Hearing that your 401(k) account balance has dropped can be disheartening and upsetting, but it’s important to keep in mind that this is perfectly normal and expected.
Market fluctuations are an inherent part of investing, but your 401(k) should be used over an extended period to build savings and secure its future growth.
Market volatility can jolt even the most seasoned investors, yet it can provide an opportunity to purchase assets at discounted prices. Financial planners may recommend increasing your allocation during times of volatile markets if you are close to retirement or have significant savings outside your workplace retirement account.
Market volatility may be caused by many different factors. This includes unexpected economic news, changes to Federal Reserve monetary policy and geopolitical events.
Stock prices tend to be more volatile in certain industries and sectors. Oil-related stocks in particular tend to experience increased price fluctuation when prices fluctuate due to increased government regulations or decreased oil production; other industry-specific reasons for volatility could include weather events or changes in supply of raw materials that affect company finances and lead to stock price losses. One way of monitoring market volatility is via Cboe Volatility Index (VIX).
Unexpected expenses can be devastating to your budget. From home repairs and car purchases to unexpected medical costs and retirement account balance declines, any unanticipated expense can leave you feeling powerless over your finances and anxious about its future.
There are a few steps you can take to prevent your retirement account from declining and to gain control of your finances and position yourself for long-term financial success.
Before rolling over your retirement accounts, consult a financial advisor. They can assess your circumstances and recommend an economical strategy tailored to you; help manage unexpected expenses that arise; assist in finding strategies to rebalance portfolios or use dollar-cost-averaging to invest during volatile markets; as well as guide through rebalancing and dollar cost-averaging investment plans for retirement accounts.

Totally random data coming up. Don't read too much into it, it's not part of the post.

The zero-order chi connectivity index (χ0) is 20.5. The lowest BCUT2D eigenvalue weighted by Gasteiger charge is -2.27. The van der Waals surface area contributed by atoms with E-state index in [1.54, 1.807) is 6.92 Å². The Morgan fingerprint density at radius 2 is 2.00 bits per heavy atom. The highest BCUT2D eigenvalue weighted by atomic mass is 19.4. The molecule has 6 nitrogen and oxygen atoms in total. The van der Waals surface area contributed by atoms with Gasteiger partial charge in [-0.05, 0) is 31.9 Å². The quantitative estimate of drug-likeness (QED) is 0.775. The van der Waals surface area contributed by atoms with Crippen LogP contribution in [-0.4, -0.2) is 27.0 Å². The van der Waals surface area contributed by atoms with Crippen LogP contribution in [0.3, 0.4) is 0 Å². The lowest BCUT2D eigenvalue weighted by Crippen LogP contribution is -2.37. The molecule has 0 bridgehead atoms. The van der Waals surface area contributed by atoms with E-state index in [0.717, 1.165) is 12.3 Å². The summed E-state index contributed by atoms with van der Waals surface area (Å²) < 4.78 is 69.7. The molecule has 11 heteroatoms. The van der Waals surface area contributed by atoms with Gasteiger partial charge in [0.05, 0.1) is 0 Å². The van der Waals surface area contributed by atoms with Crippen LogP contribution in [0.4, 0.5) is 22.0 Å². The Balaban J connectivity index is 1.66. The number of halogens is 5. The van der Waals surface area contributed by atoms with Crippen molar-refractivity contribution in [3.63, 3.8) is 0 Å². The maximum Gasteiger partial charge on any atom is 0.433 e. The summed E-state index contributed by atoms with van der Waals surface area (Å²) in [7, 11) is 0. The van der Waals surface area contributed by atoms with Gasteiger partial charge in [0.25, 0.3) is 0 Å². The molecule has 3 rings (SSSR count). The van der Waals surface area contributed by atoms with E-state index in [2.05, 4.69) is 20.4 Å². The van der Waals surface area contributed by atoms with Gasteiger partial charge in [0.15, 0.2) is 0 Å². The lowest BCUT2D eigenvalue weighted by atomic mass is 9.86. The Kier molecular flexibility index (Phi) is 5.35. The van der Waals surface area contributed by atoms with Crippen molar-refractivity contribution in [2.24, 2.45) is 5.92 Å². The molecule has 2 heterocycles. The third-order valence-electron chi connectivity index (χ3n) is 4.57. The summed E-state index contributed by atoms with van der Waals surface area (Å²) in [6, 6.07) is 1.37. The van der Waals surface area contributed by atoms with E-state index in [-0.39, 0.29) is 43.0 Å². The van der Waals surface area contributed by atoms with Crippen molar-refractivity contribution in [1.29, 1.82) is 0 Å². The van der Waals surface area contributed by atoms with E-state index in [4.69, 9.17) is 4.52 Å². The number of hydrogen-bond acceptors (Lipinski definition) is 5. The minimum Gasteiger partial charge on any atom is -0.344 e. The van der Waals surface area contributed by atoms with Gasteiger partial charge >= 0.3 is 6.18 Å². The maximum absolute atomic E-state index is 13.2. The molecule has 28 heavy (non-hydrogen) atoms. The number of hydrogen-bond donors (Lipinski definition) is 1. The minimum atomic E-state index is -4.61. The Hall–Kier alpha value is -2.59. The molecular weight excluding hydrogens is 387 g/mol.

Rebalancing Your Portfolio
Rebalancing is essential to building and managing a diversified portfolio. Rebalancing can ensure that any one asset class or sector doesn’t become too high a percentage of your overall investments and increase risk exposure.
Rebalancing can take many forms, but in general it involves selling investments that have outshone others to purchase those that may be underperforming. For instance, if your equity fund has outperformed bond and Treasury funds, selling stocks from one group in order to purchase more stocks from the latter category.
Rebalancing may be time-consuming, but it can also be extremely beneficial to investors with long-term investment horizons and an acceptable tolerance for market fluctuations. Many advisors suggest rebalancing on a quarterly or annual basis, though frequency may depend on an investor’s strategy and risk tolerance. Rebalancing can also be made simpler through target date funds which automatically rebalance over time.
Long-Term Investment Strategy
Long-term investments, like retirement accounts, should allow for long-term growth over time. This can occur if you invest in assets with higher potential returns such as growth stocks or choose reinvested dividends instead of taking cash dividends out.
Long-term investment strategies require diversifying your portfolio so as to protect it against market downturns or unexpected events, helping reduce any shock when your retirement account balance is affected by adverse conditions. This strategy also can reduce any tax consequences when your investments take a hit.
Watching your IRA or 401(k) balance decrease can be alarming, but by adhering to a long-term investing strategy and not panic selling you can remain on track with reaching your retirement financial goals. Take time to investigate why losses have occurred before evaluating whether your investing plan still aligns with your goals and risk tolerance.